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Steve Wulf
March 28, 1988
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March 28, 1988



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The writer wishes to dedicate this story to Danny (the Bag) Norman, winner of the first 127 one-on-one basketball games played with the writer on the playgrounds of Fort Lauderdale. The writer was taller, younger and quicker than the Bag, who was a good shooter, though not good enough to explain 127-0. The end finally came on Jan. 25,1976, at Croissant Park, when the writer sank a 20-footer to win 15-13. He and the Bag stood there a while as the sun set, and then laughed together until dark. They never played again.

Muhammad Ali had Joe Frazier. Frazier had George Foreman. Foreman had Ali.

Nebraska has Oklahoma. Oklahoma has Miami. Miami has the three R's.

Ted Williams supposedly had Marv Rotblatt.

Almost everyone has a nemesis, someone or something that's tough to beat. Alydar had Affirmed. Pete Rozelle has Al Davis. Steve Sax has the routine throw to first. Arthur Ashe had Rod Laver. The Los Angeles Lakers had the Boston Celtics. Now the Celtics have the Lakers. The American League has the National League.

Before we get rolling here, there will be a short lecture on Greek mythology. Nemesis was the goddess of retribution. She was the avenger of pride, the punisher of passion, the equalizer of fortune and misfortune. She was, in short, one tough cookie. Nemesis was sometimes depicted as carrying the wheel of fortune in a chariot drawn by griffins. (Archie had pro football, Alfredo is 1 for 21 off John Henry Johnson, and Merv had Mike Douglas—Merv also made a bundle from Wheel Of Fortune.)

According to legend, Zeus pursued Nemesis. She tried to avoid him by changing into a goose, but Zeus became a swan and caught her. Their child was Helen of Troy, she of "the face that launched a thousand ships."

Even to this day Nemesis takes many forms, including that of a Goose: Rickey Henderson struck out eight of the nine times he faced Rich Gossage in the American League, and when they met again in the 1984 All-Star Game, the Goose fanned him one more time. For the Boston Red Sox, Nemesis is the seventh game of the World Series (1946, '67, '75, '86). For the Moorpark (Calif.) High football team, she is Carpinteria High, winner of 47 straight games between the two schools dating back to 1934. For Bjorn Borg she was the U.S. Open, and for Ivan Lendl she is Wimbledon. She is Saratoga, known as "the graveyard of favorites," for the way she treated Man o' War and Secretariat.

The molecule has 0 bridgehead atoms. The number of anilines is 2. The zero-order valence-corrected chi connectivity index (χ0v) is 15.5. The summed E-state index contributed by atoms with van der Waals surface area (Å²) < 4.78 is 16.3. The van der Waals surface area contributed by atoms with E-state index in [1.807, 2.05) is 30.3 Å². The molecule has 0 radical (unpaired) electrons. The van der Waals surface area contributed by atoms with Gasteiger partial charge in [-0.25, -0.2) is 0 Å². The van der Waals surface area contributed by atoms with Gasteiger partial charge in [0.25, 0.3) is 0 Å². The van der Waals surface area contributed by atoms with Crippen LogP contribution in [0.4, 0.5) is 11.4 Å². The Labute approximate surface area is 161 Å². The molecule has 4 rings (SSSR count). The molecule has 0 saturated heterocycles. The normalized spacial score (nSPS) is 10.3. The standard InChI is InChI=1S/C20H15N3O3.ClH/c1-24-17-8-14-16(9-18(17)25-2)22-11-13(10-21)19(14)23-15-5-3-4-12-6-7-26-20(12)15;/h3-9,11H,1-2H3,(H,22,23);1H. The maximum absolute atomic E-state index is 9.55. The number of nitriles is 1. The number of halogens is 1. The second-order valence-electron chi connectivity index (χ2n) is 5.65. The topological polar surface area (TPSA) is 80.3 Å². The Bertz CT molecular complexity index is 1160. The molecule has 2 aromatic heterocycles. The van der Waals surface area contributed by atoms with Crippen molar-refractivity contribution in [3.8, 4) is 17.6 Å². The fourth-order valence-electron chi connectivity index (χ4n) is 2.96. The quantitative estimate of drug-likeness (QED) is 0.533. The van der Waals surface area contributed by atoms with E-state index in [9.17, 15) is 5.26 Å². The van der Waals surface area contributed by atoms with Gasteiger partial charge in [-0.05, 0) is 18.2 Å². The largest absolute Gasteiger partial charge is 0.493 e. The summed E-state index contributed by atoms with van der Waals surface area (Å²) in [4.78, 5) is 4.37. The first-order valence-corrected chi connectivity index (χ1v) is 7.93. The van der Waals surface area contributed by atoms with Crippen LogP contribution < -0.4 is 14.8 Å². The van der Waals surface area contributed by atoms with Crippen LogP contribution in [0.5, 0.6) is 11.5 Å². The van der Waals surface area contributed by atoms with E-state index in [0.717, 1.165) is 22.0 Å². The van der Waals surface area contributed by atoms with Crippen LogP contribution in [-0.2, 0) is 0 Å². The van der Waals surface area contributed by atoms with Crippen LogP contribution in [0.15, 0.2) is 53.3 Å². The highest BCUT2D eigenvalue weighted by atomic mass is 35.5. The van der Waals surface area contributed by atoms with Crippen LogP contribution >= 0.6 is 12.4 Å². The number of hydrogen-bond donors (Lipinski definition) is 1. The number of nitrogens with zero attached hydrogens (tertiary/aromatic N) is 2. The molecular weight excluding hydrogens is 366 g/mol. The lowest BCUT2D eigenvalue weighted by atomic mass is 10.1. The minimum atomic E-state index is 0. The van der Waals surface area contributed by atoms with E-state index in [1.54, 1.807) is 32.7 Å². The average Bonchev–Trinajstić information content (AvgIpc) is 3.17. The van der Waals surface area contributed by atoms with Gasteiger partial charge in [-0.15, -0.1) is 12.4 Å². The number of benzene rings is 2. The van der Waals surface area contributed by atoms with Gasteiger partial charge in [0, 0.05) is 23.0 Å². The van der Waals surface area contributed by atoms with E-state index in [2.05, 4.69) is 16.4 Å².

For Mario Andretti, she is the Indianapolis 500. She is cocaine, and she is alcohol. She was heavyweight champ Rocky Marciano fighting Archie Moore in this passage from a chapter entitled "Ahab and Nemesis" from A.J. Liebling's The Sweet Science: "After the bell rang for the end of the [fourth] round, the champion hit him a right for good measure—he usually manages to have something on the way all the time—and then pulled back to disclaim any uncouth intention. Moore, no man to be conned, hit him a corker of a punch in return, when he wasn't expecting it. It was a gesture of moral reprobation and also a punch that would give any normal man something to think about between rounds. It was a good thing Moore couldn't see Marciano's face as he came back to his corner, though, because the champion was laughing."

Nemesis even has her own nemesis: spelling. Many people think it's "nemisis." Here in the office we have a computer service called NEXIS, which has access to stories that run on the major wire services and in newspapers. Just for the hell of it, we asked NEXIS for all the stories in which the word "nemisis" appeared in the last few years. NEXIS found 77, ranging from opera reviews to dispatches on world events to reports on the trial over rights to Mr. Bill, whose "nemisis," you may recall, was Sluggo.

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